The one-pitch rule in the Washington based JAL league was the subject of some debate earlier this year. What seems undeniable is that making good on one pitch isn’t easy even if you are getting nothing but fastballs straight over the plate (which – to be clear – is not the case in JAL). That is what makes Matthew Morton’s JAL XVII output so impressive. Morton saw 95 pitches during the winter/spring season. He let 30 go by for walks and picked up hits on 23 of them for an impressive .558 on base percentage. Even more impressive was that 13 of his 23 hits (57%) went for extra bases. To make extra base contact on 14% of the pitches you see over the course of a long season is impressive in any fast pitch environment. Due to his relentless offensive output, Morton was named MVP of the JAL XVII season.

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Way back in February at Mid Atlantic’s Winter Classic, Dan Potter deposited the first pitch he saw in 2018 over the left-center wall for a solo home run. That proved to be a harbinger of his season – in more ways then one. The leadoff home run was the first of three game opening shots Potter has hit this season, with the other two coming on April 14th against Ben Stant and June 16th against Tom LoCascio. Since the start of the calendar year, Potter has done nothing but rake against quality competition. The longtime York Yak leads MAW in almost every major offensive category through three tournaments. One of the best athletes in the sport for the better part of two decades, the “Wiffle Ninja” – as he is known – is finally get his due. [HIGHLIGHT: Potter goes deep twice off of Cole]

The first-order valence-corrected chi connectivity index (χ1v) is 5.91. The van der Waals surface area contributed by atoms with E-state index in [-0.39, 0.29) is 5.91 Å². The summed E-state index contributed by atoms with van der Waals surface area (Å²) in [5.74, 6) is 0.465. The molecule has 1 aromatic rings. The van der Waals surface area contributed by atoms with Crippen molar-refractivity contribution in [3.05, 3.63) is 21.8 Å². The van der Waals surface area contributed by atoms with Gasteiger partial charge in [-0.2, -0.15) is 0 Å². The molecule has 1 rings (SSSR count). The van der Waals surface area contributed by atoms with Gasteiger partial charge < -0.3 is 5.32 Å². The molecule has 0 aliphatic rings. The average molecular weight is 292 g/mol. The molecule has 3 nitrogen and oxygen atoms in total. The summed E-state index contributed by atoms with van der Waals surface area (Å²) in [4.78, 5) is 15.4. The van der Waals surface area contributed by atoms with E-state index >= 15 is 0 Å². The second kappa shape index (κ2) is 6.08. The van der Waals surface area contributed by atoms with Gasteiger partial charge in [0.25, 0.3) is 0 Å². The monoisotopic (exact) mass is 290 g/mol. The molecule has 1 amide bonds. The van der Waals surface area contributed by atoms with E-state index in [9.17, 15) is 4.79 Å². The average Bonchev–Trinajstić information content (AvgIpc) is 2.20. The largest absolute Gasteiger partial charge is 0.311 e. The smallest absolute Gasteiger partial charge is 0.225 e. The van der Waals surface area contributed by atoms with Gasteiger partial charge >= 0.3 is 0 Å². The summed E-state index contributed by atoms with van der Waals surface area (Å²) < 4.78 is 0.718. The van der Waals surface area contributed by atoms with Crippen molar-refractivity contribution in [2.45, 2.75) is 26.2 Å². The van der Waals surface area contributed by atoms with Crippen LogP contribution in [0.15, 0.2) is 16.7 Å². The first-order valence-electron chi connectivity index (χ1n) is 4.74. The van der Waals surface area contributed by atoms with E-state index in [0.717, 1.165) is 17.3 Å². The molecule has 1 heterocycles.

Veteran Presence

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Saturday May 5th was supposed to be a fun day of bonding between a veteran competitive wiffler and his two kids. And it was, but for Dave Capobianco, Mid Atlantic’s Torneo de Wiffs ended up being so much more. The longtime Wiffle Up player and former Fast Plastic NCT participant – serving as his team’s only pitcher and on a bad leg to boot – held down quality hitters like Dan Potter and Connor Young as he guided his New School Risers team to a 2-2 round robin record. Capobainco hit a walk off homerun in a play-in game to put his team into the semi-finals against heavily favorited My Name is ERL. That’s when Dave saw his two teenage children – who were growing more comfortable with each at bat – mount a rally on a walk and a triple which gave them the momentarily lead. In extra-innings, Dave took care of the rest by hitting his second game winning homerun in as many opportunities. Although the Risers came up short in the finals, their unlikely run to the championship game is one of the best stories of the half-year. [HIGHLIGHT: Dave Capobianco May 5th tournament Pitching Reel]